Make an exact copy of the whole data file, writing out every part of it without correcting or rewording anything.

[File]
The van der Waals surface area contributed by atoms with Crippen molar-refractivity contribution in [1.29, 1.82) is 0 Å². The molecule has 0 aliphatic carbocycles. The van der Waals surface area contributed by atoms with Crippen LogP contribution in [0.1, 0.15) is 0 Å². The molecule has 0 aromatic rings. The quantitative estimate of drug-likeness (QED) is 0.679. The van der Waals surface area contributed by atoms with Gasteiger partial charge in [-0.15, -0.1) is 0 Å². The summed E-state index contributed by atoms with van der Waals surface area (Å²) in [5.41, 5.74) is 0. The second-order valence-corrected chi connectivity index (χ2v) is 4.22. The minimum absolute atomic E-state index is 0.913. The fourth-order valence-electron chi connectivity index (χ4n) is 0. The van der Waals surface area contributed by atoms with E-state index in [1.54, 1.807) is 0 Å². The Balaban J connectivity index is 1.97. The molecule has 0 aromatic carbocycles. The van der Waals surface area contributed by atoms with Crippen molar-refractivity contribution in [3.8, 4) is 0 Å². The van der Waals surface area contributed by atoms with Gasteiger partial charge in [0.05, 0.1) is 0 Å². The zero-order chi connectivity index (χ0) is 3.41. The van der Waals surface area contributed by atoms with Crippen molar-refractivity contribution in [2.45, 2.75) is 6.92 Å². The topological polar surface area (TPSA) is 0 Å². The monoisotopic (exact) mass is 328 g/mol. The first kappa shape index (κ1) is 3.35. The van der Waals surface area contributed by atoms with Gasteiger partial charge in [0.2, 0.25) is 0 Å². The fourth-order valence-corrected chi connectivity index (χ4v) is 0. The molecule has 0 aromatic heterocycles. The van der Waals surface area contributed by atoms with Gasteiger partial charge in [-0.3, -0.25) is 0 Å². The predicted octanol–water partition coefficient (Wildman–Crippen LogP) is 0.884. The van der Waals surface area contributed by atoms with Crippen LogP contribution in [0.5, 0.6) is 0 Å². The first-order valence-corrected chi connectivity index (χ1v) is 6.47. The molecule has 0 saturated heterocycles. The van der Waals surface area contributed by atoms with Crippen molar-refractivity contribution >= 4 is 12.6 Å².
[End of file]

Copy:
The van der Waals surface area contributed by atoms with Crippen molar-refractivity contribution in [1.29, 1.82) is 0 Å². The molecule has 0 aliphatic carbocycles. The van der Waals surface area contributed by atoms with Crippen LogP contribution in [0.1, 0.15) is 0 Å². The molecule has 0 aromatic rings. The quantitative estimate of drug-likeness (QED) is 0.679. The van der Waals surface area contributed by atoms with Gasteiger partial charge in [-0.15, -0.1) is 0 Å². The summed E-state index contributed by atoms with van der Waals surface area (Å²) in [5.41, 5.74) is 0. The second-order valence-corrected chi connectivity index (χ2v) is 4.22. The minimum absolute atomic E-state index is 0.913. The fourth-order valence-electron chi connectivity index (χ4n) is 0. The van der Waals surface area contributed by atoms with E-state index in [1.54, 1.807) is 0 Å². The Balaban J connectivity index is 1.97. The molecule has 0 aromatic carbocycles. The van der Waals surface area contributed by atoms with Crippen molar-refractivity contribution in [3.8, 4) is 0 Å². The van der Waals surface area contributed by atoms with Gasteiger partial charge in [0.05, 0.1) is 0 Å². The zero-order chi connectivity index (χ0) is 3.41. The van der Waals surface area contributed by atoms with Crippen molar-refractivity contribution in [2.45, 2.75) is 6.92 Å². The topological polar surface area (TPSA) is 0 Å². The monoisotopic (exact) mass is 328 g/mol. The first kappa shape index (κ1) is 3.35. The van der Waals surface area contributed by atoms with Gasteiger partial charge in [0.2, 0.25) is 0 Å². The fourth-order valence-corrected chi connectivity index (χ4v) is 0. The molecule has 0 aromatic heterocycles. The van der Waals surface area contributed by atoms with Gasteiger partial charge in [-0.3, -0.25) is 0 Å². The predicted octanol–water partition coefficient (Wildman–Crippen LogP) is 0.884. The van der Waals surface area contributed by atoms with Crippen LogP contribution in [0.5, 0.6) is 0 Å². The first-order valence-corrected chi connectivity index (χ1v) is 6.47. The molecule has 0 saturated heterocycles. The van der Waals surface area contributed by atoms with Crippen molar-refractivity contribution >= 4 is 12.6 Å².